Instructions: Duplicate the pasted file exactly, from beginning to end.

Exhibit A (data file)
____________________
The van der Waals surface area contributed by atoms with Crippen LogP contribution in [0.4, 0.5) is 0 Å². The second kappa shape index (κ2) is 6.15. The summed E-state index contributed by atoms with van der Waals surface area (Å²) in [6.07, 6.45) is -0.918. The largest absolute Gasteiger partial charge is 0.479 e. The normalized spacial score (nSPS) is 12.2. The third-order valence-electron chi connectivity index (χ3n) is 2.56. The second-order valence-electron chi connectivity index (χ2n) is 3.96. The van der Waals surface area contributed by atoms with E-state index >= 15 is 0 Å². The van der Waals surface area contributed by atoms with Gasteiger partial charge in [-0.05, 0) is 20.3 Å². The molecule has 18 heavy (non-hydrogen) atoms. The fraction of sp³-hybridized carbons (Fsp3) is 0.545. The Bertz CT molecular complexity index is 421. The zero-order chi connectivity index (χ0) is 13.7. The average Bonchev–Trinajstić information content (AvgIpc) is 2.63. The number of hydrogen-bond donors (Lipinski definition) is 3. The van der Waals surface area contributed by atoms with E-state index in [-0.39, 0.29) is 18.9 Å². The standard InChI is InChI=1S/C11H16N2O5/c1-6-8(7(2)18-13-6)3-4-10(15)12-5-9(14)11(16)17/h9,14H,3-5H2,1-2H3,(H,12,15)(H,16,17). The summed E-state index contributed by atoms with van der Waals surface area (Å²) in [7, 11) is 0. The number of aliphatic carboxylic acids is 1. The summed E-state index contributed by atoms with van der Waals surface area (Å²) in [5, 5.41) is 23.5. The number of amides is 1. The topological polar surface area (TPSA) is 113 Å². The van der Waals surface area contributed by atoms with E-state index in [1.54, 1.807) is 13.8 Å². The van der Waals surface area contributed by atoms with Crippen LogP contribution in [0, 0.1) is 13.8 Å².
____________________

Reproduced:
The van der Waals surface area contributed by atoms with Crippen LogP contribution in [0.4, 0.5) is 0 Å². The second kappa shape index (κ2) is 6.15. The summed E-state index contributed by atoms with van der Waals surface area (Å²) in [6.07, 6.45) is -0.918. The largest absolute Gasteiger partial charge is 0.479 e. The normalized spacial score (nSPS) is 12.2. The third-order valence-electron chi connectivity index (χ3n) is 2.56. The second-order valence-electron chi connectivity index (χ2n) is 3.96. The van der Waals surface area contributed by atoms with E-state index >= 15 is 0 Å². The van der Waals surface area contributed by atoms with Gasteiger partial charge in [-0.05, 0) is 20.3 Å². The molecule has 18 heavy (non-hydrogen) atoms. The fraction of sp³-hybridized carbons (Fsp3) is 0.545. The Bertz CT molecular complexity index is 421. The zero-order chi connectivity index (χ0) is 13.7. The average Bonchev–Trinajstić information content (AvgIpc) is 2.63. The number of hydrogen-bond donors (Lipinski definition) is 3. The van der Waals surface area contributed by atoms with E-state index in [-0.39, 0.29) is 18.9 Å². The standard InChI is InChI=1S/C11H16N2O5/c1-6-8(7(2)18-13-6)3-4-10(15)12-5-9(14)11(16)17/h9,14H,3-5H2,1-2H3,(H,12,15)(H,16,17). The summed E-state index contributed by atoms with van der Waals surface area (Å²) in [7, 11) is 0. The number of aliphatic carboxylic acids is 1. The summed E-state index contributed by atoms with van der Waals surface area (Å²) in [5, 5.41) is 23.5. The number of amides is 1. The topological polar surface area (TPSA) is 113 Å². The van der Waals surface area contributed by atoms with E-state index in [1.54, 1.807) is 13.8 Å². The van der Waals surface area contributed by atoms with Crippen LogP contribution in [0, 0.1) is 13.8 Å².